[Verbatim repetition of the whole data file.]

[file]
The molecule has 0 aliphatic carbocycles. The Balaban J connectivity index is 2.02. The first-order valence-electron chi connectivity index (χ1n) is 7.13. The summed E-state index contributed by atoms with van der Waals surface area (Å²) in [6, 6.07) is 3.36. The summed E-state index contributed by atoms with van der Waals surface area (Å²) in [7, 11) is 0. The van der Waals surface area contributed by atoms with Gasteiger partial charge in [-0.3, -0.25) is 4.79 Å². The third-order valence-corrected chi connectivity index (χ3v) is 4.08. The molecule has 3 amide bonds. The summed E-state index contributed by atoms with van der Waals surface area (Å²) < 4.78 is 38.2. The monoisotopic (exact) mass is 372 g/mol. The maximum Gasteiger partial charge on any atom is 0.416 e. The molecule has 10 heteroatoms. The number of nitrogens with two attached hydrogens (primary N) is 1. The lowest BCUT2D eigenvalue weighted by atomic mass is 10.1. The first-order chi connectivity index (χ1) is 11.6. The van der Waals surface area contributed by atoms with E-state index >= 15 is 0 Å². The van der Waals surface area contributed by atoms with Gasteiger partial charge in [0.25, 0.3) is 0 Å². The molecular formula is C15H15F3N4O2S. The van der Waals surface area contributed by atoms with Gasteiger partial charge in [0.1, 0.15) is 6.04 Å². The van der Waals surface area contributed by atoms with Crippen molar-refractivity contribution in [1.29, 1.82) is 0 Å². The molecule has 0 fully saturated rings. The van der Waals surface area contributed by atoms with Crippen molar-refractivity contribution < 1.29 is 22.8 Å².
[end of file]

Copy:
The molecule has 0 aliphatic carbocycles. The Balaban J connectivity index is 2.02. The first-order valence-electron chi connectivity index (χ1n) is 7.13. The summed E-state index contributed by atoms with van der Waals surface area (Å²) in [6, 6.07) is 3.36. The summed E-state index contributed by atoms with van der Waals surface area (Å²) in [7, 11) is 0. The van der Waals surface area contributed by atoms with Gasteiger partial charge in [-0.3, -0.25) is 4.79 Å². The third-order valence-corrected chi connectivity index (χ3v) is 4.08. The molecule has 3 amide bonds. The summed E-state index contributed by atoms with van der Waals surface area (Å²) < 4.78 is 38.2. The monoisotopic (exact) mass is 372 g/mol. The maximum Gasteiger partial charge on any atom is 0.416 e. The molecule has 10 heteroatoms. The number of nitrogens with two attached hydrogens (primary N) is 1. The lowest BCUT2D eigenvalue weighted by atomic mass is 10.1. The first-order chi connectivity index (χ1) is 11.6. The van der Waals surface area contributed by atoms with E-state index >= 15 is 0 Å². The van der Waals surface area contributed by atoms with Gasteiger partial charge in [0.25, 0.3) is 0 Å². The molecular formula is C15H15F3N4O2S. The van der Waals surface area contributed by atoms with Gasteiger partial charge in [0.1, 0.15) is 6.04 Å². The van der Waals surface area contributed by atoms with Crippen molar-refractivity contribution in [1.29, 1.82) is 0 Å². The molecule has 0 fully saturated rings. The van der Waals surface area contributed by atoms with Crippen molar-refractivity contribution < 1.29 is 22.8 Å².